Looking Back on Mobile World Congress

K. Weldon
K. Weldon

Summary Bullets:        

  • My last blog’s predictions for MWC’s enterprise mobility themes focused on BYOD, the ‘connected life,’ and Nokia as a possible ‘comeback kid.’
  • While these were big themes, there were also many announcements and demos on MDM/security/MAM offerings (especially for Android),as well as recurring discussions on operator monetization and new service opportunities.

Mobile World Congress re-confirmed that enterprise mobility is a very important topic for many constituencies. While many of the themes we predicted were indeed major ones, there were a few others that were notable.

The Blurring of MDM and Security

The lines between management and security for smartphones and tablets vs. LAN/WLAN-connected laptops and desktops are starting to blur (at least from the supplier perspective).  Examples of MDM/security announcements at the show include:

  • Symantec announced a console-agnostic cloud and mobile platform for both corporateliable and personally owned devices, featuring: configuration, control, and management; apps and data protection; threat protection; expense management; and enterprise/cloud integration.  Symantec also announced that it was acquiring MDM vendor Odyssey Software, a strong Microsoft partner whose platform is often sold as an SCCM integrated module.  Symantecs strategy is to extend internal security policies to public and private cloud services accessed from mobile devices.
  • While Android was celebrated throughout the show, the MDM and security vendors (AirWatch, MobileIron, 3LM, Boxtone, Adaptive Security, Good Technology, and Juniper) were quick to point out all of the management and security threats that we are going to experience on Android devices unless we use their software and services.
  • Operator activities at MWC for MDM and security included AT&Ts announcements of MobileIron Connected Cloud and the AT&T Mobile Security platform (based on Juniper Pulse), which extends security policy to wireless endpoints and provides anti-virus/anti-malware and DDoS protection.
  • Adaptive Mobile hosted a mobile security mini-conference suggesting that we are seeing more sophisticated hacking on mobile devices, so security needs to be provided across the network, device, and application.  There were different opinions about whose responsibility it is to provide security: the handset vendor or the carrier.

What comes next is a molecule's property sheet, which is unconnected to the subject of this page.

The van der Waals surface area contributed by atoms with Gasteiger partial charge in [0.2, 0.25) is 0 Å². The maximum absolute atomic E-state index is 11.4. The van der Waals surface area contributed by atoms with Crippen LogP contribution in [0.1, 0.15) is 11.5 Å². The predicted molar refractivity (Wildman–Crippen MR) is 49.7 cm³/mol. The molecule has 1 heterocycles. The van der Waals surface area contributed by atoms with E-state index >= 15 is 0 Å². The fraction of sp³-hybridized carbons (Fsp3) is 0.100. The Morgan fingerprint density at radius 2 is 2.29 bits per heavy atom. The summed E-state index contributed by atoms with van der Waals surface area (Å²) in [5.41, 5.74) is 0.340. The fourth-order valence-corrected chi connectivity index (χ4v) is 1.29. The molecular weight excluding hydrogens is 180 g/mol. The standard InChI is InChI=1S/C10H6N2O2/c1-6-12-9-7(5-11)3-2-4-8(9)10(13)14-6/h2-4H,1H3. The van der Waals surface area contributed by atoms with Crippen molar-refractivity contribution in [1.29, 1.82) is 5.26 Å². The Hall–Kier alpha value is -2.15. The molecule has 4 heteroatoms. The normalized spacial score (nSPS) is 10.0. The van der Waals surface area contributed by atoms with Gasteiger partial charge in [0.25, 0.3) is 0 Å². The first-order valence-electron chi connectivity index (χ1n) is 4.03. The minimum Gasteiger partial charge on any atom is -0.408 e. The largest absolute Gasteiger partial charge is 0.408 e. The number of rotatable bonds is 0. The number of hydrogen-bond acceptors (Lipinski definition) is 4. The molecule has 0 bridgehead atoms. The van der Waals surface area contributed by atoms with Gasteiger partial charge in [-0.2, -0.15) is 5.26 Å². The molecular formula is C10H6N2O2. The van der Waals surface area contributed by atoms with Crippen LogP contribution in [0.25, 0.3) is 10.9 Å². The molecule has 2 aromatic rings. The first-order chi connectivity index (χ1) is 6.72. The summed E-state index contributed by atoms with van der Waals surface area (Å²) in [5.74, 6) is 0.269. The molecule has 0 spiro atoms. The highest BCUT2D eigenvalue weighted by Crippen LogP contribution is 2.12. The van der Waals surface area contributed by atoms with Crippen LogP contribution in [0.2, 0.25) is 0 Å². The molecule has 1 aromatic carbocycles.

Nokia for Business

At the “Nokia for Business” breakfast, the vendor claimed sales momentum in the business sector, with a strengthening portfolio and a focused strategy of ecosystem expansion.  Its goal is to become the partner of choice for the carrier channel and it participates in all segments from BYOD to SoHo to SME to enterprise.  Nokia’s Windows Phone portfolio consists of the Lumia 710/800 (launched in October 2011), the Lumia 900/LTE (launched last month), and the new lower-end 610 (launched at MWC).  Nokia also views its latest Symbian devices (the Asha, PureView 808, and Belle) as part of its business lineup, and it was touting a number of new partners, including Good, AirWatch, and SAP.  Needless to say, Nokia still has much to prove, although Windows Phone is taken seriously and may yet have a place at the table as a viable alternative to Android and iOS.

Overarching Themes with Enterprise Implications

Still, the show was by no means all about the enterprise.  There were manyoverarchingthemes that relate to the wireless industry in general:

  • 2012 will (allegedly) be the year that NFC takes off and brings with it the real mobile commerce opportunity.  However, a new survey conducted at MWC suggests that widespread NFC adoption will still take two to five more years.
  • WiFi offload and spectrum, policy, and traffic management are necessary to help with congested networks andhungrierhandsets and applications.  This is a big topic for the infrastructure vendors, which sense a sales opportunity with carriers.
  • Mobile video and eventually VoLTE will be key service opportunities as LTE becomes more widespread.
  • Operators are complaining that OTT players are squeezing their margins and they have to work together more effectively.

What do you think?

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